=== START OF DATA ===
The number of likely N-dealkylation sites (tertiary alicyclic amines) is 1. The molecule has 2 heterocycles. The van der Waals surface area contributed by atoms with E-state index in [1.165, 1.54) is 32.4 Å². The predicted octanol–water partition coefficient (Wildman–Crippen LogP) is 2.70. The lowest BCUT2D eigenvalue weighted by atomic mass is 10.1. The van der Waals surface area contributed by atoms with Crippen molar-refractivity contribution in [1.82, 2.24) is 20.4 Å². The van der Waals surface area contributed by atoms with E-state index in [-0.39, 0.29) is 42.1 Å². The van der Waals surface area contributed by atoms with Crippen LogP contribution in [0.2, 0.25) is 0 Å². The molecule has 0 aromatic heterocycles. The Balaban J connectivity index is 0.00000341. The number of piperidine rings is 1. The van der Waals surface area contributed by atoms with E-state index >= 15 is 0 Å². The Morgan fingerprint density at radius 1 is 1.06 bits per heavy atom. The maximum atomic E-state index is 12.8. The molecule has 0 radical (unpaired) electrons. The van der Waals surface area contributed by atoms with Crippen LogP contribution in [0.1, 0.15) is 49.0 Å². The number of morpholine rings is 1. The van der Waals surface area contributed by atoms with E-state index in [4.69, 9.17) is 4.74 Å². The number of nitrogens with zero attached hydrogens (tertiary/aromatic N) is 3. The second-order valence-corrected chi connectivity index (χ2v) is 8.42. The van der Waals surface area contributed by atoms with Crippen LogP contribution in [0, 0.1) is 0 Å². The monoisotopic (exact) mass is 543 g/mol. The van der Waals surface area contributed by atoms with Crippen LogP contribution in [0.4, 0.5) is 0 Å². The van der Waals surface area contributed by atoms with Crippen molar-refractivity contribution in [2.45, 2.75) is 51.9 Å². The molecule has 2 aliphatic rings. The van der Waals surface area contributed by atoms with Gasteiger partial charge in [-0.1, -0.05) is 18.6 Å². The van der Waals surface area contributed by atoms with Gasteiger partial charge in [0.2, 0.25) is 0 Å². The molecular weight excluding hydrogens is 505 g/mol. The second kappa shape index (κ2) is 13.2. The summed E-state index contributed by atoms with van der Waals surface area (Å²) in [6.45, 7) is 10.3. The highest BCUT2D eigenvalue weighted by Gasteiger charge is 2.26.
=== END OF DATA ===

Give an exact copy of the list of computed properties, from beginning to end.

The number of likely N-dealkylation sites (tertiary alicyclic amines) is 1. The molecule has 2 heterocycles. The van der Waals surface area contributed by atoms with E-state index in [1.165, 1.54) is 32.4 Å². The predicted octanol–water partition coefficient (Wildman–Crippen LogP) is 2.70. The lowest BCUT2D eigenvalue weighted by atomic mass is 10.1. The van der Waals surface area contributed by atoms with Crippen molar-refractivity contribution in [1.82, 2.24) is 20.4 Å². The van der Waals surface area contributed by atoms with E-state index in [-0.39, 0.29) is 42.1 Å². The van der Waals surface area contributed by atoms with Crippen LogP contribution in [0.2, 0.25) is 0 Å². The molecule has 0 aromatic heterocycles. The Balaban J connectivity index is 0.00000341. The number of piperidine rings is 1. The van der Waals surface area contributed by atoms with E-state index >= 15 is 0 Å². The Morgan fingerprint density at radius 1 is 1.06 bits per heavy atom. The maximum atomic E-state index is 12.8. The molecule has 0 radical (unpaired) electrons. The van der Waals surface area contributed by atoms with Crippen LogP contribution in [0.1, 0.15) is 49.0 Å². The number of morpholine rings is 1. The van der Waals surface area contributed by atoms with E-state index in [4.69, 9.17) is 4.74 Å². The number of nitrogens with zero attached hydrogens (tertiary/aromatic N) is 3. The second-order valence-corrected chi connectivity index (χ2v) is 8.42. The van der Waals surface area contributed by atoms with Crippen LogP contribution in [0, 0.1) is 0 Å². The monoisotopic (exact) mass is 543 g/mol. The van der Waals surface area contributed by atoms with Crippen LogP contribution in [0.4, 0.5) is 0 Å². The van der Waals surface area contributed by atoms with Crippen molar-refractivity contribution in [2.45, 2.75) is 51.9 Å². The molecule has 2 aliphatic rings. The van der Waals surface area contributed by atoms with Gasteiger partial charge in [-0.1, -0.05) is 18.6 Å². The van der Waals surface area contributed by atoms with Gasteiger partial charge in [0.2, 0.25) is 0 Å². The molecular weight excluding hydrogens is 505 g/mol. The second kappa shape index (κ2) is 13.2. The summed E-state index contributed by atoms with van der Waals surface area (Å²) in [6.45, 7) is 10.3. The highest BCUT2D eigenvalue weighted by Gasteiger charge is 2.26.